Obesity is one of the most challenging public health problems we face as a nation. More than 32% of American adults are obese and more than 17% of children and adolescents are overweight.1
Obese individuals are more likely than normal-weight individuals to develop hypertension, heart disease, diabetes, and stroke, among other diseases.2–8
The increasing prevalence of obesity and its significant health consequences are straining our health-care system. In 2000, the total cost of obesity in the United States was an estimated $117 billion—$61 billion in direct costs and $56 billion in indirect costs.9,10
Through Medicare and Medicaid, federal and state governments finance approximately half of direct medical expenditures attributable to overweight and obesity in the U.S.11
Medicaid enrollees have the highest prevalence of obesity compared with those who are uninsured, privately insured, or in Medicare. As a result, 11% of U.S. adult Medicaid expenditures are spent on treating obesity-related medical conditions.12
In response to increasing obesity rates and the concomitant economic and health challenges these rates impose, states have responded in a variety of ways. Some have enacted tax laws that create incentives for healthy behaviors or penalize unhealthy habits.13
Some states have targeted competitive foods in schools and created new physical education and fitness requirements. Local and state governments have utilized planning, zoning, and transportation policies to promote healthier lifestyles. But few studies have examined state policy with regard to public or private insurance coverage of health-care services for obesity itself.
Currently, there are no known statutes or regulations to preclude states from covering treatment for obesity through Medicaid or private insurance. In fact, in 2004, the Centers for Medicare and Medicaid Services (CMS) removed language from the Medicare Coverage Issues Manual stating obesity was not an illness.14
And research has demonstrated that under Medicaid, eligible children already have coverage for comprehensive obesity services through the Early and Periodic Screening, Diagnostic, and Treatment (EPSDT) program.15
EPSDT program benefits include complete periodic and as-needed assessments of children's health and development from birth to age 21. The examinations include regular assessments of nutritional status, such as height and weight measurements, and questions about dietary practices.16
For children identified with a health condition, states must arrange for all medically necessary treatments falling within federally covered service classes. Obesity assessment and treatment can be understood to fall in these covered categories. However, while eligible children are entitled to obesity assessment and treatment under EPSDT program regulations, it is not clear whether states are actually covering necessary services.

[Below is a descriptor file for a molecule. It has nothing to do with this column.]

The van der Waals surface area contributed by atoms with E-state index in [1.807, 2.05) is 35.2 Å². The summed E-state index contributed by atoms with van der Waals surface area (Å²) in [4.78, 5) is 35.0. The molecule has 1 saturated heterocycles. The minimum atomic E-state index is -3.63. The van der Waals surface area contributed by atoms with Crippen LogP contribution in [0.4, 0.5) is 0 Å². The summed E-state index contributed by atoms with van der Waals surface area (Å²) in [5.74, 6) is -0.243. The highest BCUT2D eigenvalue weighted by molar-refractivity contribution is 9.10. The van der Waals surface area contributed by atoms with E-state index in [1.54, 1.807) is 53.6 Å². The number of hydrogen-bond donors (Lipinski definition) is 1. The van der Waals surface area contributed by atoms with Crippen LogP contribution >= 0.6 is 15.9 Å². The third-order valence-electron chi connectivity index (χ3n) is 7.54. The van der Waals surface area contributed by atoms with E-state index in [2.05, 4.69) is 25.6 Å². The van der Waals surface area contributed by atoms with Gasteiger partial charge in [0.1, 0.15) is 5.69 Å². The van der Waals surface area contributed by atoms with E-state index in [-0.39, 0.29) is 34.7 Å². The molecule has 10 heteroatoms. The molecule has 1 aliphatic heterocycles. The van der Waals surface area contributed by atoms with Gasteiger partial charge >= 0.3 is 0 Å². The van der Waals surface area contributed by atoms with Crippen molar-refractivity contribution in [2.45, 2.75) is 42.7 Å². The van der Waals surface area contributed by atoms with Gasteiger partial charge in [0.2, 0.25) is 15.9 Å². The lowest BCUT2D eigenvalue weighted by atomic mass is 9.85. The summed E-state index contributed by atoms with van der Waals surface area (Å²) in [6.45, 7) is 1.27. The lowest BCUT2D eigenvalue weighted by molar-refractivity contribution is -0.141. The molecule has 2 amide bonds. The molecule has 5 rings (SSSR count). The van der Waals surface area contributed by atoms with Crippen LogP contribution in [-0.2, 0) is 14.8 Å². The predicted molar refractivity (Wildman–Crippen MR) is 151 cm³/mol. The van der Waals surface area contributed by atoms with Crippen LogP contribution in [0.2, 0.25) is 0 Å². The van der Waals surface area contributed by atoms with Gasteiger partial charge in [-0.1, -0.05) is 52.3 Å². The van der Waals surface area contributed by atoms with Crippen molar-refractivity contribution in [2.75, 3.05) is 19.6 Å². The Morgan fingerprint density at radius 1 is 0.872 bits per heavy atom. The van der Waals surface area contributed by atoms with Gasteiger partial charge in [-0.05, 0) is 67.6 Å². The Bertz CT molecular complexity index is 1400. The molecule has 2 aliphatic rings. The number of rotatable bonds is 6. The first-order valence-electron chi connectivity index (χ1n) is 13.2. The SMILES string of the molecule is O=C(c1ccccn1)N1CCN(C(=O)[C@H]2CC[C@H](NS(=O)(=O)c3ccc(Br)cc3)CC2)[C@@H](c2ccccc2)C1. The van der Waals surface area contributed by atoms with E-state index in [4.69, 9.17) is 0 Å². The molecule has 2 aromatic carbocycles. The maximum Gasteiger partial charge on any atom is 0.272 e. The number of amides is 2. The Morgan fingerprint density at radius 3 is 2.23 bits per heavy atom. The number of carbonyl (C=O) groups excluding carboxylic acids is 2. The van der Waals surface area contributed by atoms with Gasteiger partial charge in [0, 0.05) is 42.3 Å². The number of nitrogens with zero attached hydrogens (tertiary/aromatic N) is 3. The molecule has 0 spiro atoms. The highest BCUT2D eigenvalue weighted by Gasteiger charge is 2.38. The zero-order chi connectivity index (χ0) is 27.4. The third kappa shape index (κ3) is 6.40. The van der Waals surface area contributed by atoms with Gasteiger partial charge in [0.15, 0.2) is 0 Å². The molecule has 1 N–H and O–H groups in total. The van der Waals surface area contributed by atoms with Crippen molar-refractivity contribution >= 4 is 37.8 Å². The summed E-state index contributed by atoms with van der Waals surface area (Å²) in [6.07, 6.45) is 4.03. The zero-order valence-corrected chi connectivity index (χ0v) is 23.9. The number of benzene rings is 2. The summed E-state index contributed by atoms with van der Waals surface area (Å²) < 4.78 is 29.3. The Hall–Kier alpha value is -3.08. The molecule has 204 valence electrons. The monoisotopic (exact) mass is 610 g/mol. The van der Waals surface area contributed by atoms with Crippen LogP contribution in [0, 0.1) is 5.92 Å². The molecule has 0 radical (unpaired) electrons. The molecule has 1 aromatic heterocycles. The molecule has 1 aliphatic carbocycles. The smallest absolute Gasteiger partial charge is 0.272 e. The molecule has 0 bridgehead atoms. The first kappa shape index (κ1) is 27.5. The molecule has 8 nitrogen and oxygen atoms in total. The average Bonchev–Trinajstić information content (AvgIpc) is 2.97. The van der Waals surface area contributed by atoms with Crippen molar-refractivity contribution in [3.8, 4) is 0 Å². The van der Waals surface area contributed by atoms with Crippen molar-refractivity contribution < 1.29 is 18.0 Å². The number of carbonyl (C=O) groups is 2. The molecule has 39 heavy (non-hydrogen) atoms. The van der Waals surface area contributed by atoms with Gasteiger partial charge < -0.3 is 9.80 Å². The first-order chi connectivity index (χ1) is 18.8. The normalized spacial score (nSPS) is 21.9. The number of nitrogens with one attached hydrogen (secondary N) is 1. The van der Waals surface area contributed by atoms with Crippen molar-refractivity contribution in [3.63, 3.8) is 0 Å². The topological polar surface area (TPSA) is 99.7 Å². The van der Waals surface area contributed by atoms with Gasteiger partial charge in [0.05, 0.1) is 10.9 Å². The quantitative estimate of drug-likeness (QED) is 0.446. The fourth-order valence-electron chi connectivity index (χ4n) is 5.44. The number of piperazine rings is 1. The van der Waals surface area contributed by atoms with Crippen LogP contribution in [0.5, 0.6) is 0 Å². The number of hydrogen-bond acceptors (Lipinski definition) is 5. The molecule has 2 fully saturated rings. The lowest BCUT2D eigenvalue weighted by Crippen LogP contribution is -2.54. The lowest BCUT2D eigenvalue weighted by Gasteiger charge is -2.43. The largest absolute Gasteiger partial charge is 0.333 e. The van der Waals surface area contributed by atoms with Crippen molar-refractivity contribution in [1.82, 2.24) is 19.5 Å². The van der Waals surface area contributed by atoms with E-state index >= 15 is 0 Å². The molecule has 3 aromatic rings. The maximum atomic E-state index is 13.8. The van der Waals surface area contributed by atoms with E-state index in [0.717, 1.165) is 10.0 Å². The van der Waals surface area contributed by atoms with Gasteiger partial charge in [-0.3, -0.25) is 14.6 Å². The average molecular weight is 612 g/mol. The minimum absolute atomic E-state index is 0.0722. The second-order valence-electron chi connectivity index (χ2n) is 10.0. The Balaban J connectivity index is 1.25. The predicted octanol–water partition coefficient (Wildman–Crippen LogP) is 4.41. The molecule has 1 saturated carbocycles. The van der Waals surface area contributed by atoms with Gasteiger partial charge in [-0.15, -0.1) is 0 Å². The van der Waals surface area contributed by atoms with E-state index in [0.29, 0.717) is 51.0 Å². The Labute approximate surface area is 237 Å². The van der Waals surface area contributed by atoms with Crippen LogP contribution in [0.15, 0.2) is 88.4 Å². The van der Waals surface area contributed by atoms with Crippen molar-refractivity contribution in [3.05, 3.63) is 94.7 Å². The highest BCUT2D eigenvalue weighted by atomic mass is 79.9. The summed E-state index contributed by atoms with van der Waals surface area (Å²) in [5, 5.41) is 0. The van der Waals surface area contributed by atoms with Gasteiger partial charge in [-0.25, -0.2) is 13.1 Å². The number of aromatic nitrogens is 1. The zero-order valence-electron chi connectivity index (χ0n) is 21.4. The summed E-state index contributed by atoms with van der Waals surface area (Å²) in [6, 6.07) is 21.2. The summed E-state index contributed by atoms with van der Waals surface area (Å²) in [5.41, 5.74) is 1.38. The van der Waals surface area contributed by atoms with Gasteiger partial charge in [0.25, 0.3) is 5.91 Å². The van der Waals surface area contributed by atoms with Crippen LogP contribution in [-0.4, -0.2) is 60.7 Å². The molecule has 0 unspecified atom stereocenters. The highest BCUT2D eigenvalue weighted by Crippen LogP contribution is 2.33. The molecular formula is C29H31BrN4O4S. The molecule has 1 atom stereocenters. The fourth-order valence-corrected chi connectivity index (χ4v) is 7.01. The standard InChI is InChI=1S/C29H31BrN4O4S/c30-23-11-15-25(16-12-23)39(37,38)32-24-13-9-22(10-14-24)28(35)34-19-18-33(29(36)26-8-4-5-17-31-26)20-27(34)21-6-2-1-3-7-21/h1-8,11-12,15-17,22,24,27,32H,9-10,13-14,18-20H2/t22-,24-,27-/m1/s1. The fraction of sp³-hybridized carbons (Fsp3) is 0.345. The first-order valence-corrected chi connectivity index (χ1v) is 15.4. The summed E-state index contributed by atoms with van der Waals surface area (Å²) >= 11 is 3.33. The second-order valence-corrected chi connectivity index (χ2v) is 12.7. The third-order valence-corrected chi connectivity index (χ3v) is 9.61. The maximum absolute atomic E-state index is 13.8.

It was hoped that the 2004 CMS policy reversal would open the door to public and private coverage expansions of evidence-based obesity-related treatments. While more studies are needed to determine which therapies for obesity are most effective, treatment guidelines from the National Heart, Lung, and Blood Institute and other professional organizations concur in supporting specific multidisciplinary approaches to treatment of obesity.17–21
Despite these recommendations, public and private insurance coverage for treatment of obesity as a primary disease still appears very limited.
Most coverage expansions thus far have focused on bariatric surgery. CMS expanded coverage of bariatric surgery for Medicare beneficiaries who are morbidly obese, but beneficiaries must have a comorbid condition, such as hypertension, coronary artery disease, osteoarthritis, or type 2 diabetes.22
Some private insurers will also cover bariatric surgery on a limited basis.23
Few studies have evaluated public and private insurance coverage of primary obesity treatment, especially at the state level. In this study, we examined how states use their lawmaking and regulatory authority to respond to the problem of obesity. We conducted a state-by-state analysis of (1) Medicaid and EPSDT program coverage and payment practices for adult and pediatric obesity assessment and treatment, (2) the extent to which states prohibit or regulate insurers' medical underwriting or eligibility exclusion of obesity, and (3) the extent to which state insurance laws address coverage of obesity treatment. In previous studies of insurance coverage for obesity treatment, researchers utilized surveys to collect data from private insurers and state Medicaid programs. Our analysis is based on an extensive document and legal review of state laws, regulations, and provider guidance.